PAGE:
• Mix the diced squash with 1 tablespoon of the olive oil and some salt and pepper. Spread the squash out on a baking sheet, place in the oven and bake for about 25 minutes, until lightly colored and quite soft.
• While waiting for the butternut squash, cook the couscous. Bring the stock to a boil with the saffron. Place the couscous in a large heatproof bowl and pour the boiling stock over it, plus the remaining 3 tablespoons olive oil. Cover with plastic wrap and leave for about 10 minutes; all the liquid should be absorbed.
• Use a fork or a whisk to fluff up the couscous, then add the onion, butternut squash, apricots, herb, cinnamon and lemon zest. Mix well with your hands, trying not to mash the butternut squash. Taste and add salt and pepper if necessary. Serve warmish or cold.

You have 24 hours in London. What London restaurant would you eat at and why? Tell us about it in the comments section below for a chance to win a copy of Ottolenghi: The Cookbook by Yotam Ottolenghi and Sami Tamimi. We’ll announce the winner in next week’s By the Book column.
And now, we’d like to congratulate Ben, whose comment on last week’s By the Book has won a copy of Russ & Daughters by Mark Russ Federman. Ben, keep an eye out for an email from the Sauce crew.


By Ligaya Figueras

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7 Responses to “By the Book: Yotam Ottolenghi and Sami Tamimi’s Couscous with Dried Apricots and Butternut Squash”

  1. Ben King Says:
    October 1st, 2013 at 4:05 pm

    Toff’s for traditional fish and chips.

  2. Katie Says:
    October 2nd, 2013 at 9:25 pm

    Salt cod brandade with vinegar crisps at Social Eating House. I’d love to try Jason Atherton’s food now that he’s free from Gordon Ramsey!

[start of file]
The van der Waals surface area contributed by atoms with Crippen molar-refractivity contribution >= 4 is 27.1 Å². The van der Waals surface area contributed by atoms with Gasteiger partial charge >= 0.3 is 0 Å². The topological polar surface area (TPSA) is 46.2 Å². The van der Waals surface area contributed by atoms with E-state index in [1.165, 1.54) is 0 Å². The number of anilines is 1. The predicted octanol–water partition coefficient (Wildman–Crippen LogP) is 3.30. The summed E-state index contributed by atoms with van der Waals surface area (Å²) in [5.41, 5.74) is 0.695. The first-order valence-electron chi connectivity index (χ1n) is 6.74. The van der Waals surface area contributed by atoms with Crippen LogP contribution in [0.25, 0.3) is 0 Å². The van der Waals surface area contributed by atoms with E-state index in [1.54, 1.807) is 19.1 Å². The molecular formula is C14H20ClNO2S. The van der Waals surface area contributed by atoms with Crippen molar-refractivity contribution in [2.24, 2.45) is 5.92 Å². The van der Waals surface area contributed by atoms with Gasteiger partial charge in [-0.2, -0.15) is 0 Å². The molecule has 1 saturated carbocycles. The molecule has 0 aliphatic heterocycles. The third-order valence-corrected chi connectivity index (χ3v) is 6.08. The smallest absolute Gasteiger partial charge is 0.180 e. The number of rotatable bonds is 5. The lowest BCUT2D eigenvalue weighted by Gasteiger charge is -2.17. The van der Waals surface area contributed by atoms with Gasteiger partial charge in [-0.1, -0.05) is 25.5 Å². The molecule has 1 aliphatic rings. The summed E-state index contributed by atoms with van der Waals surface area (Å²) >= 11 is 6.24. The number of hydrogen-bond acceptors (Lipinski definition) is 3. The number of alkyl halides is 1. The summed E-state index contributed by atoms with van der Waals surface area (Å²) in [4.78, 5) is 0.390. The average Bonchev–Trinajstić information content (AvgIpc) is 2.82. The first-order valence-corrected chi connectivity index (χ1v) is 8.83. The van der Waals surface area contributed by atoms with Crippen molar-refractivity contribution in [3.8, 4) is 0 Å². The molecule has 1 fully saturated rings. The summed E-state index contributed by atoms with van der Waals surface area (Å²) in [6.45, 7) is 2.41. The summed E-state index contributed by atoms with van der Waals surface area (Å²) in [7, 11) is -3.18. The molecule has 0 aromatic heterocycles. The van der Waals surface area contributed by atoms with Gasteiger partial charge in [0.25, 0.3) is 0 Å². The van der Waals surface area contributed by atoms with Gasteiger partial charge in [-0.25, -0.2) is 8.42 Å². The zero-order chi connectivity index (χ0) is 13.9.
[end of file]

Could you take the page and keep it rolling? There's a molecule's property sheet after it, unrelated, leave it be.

3. Michelle Says:
    October 6th, 2013 at 2:41 pm

    Dosa ‘n’ Chutny in Croydon, I’d like some curry and really want to try a dosa stuffed with mutton.

  4. Harper Says:
    October 7th, 2013 at 11:11 am

    There is a Thai restaurant just outside the Regent’s Park tube stop. I once had a great meal and a cricket lesson from the owner. I would love to go back .

  5. Kalila Says:
    October 7th, 2013 at 11:18 am

    I would love to go to The River Cafe, sample their menu, and enjoy the view of the Thames from the garden. So many great chefs have worked in that kitchen – the foods looks amazing – pure, simple and fresh.

  6. Lauren Says:
    October 7th, 2013 at 11:58 am

    The food halls of Harrod’s. They’re a must-visit every time I go. My favorite things are the mirror-finished silver and gold Jordan almonds. The food halls instantly transport you back in time/make me feel like i’m living out Harry Potter.

    If it has to be a sit down restaurant, St. John. I’m terrified of eating something nose-to-tail but being abroad and in the home of where it began, I’d have to try it. I’d have the cured beef with celeriac and pickled walnuts, new potatoes, and hake, chips, and tartar sauce. It would be a way to confront my food fears and eat at a landmark restaurant at the same time. Afterward I’d go to St. John bakery for a jam doughnut.

  7. Joe Says:
    October 7th, 2013 at 3:14 pm

    Any offal that is getting served up at St. John restaurant. Fergus Henderson is the man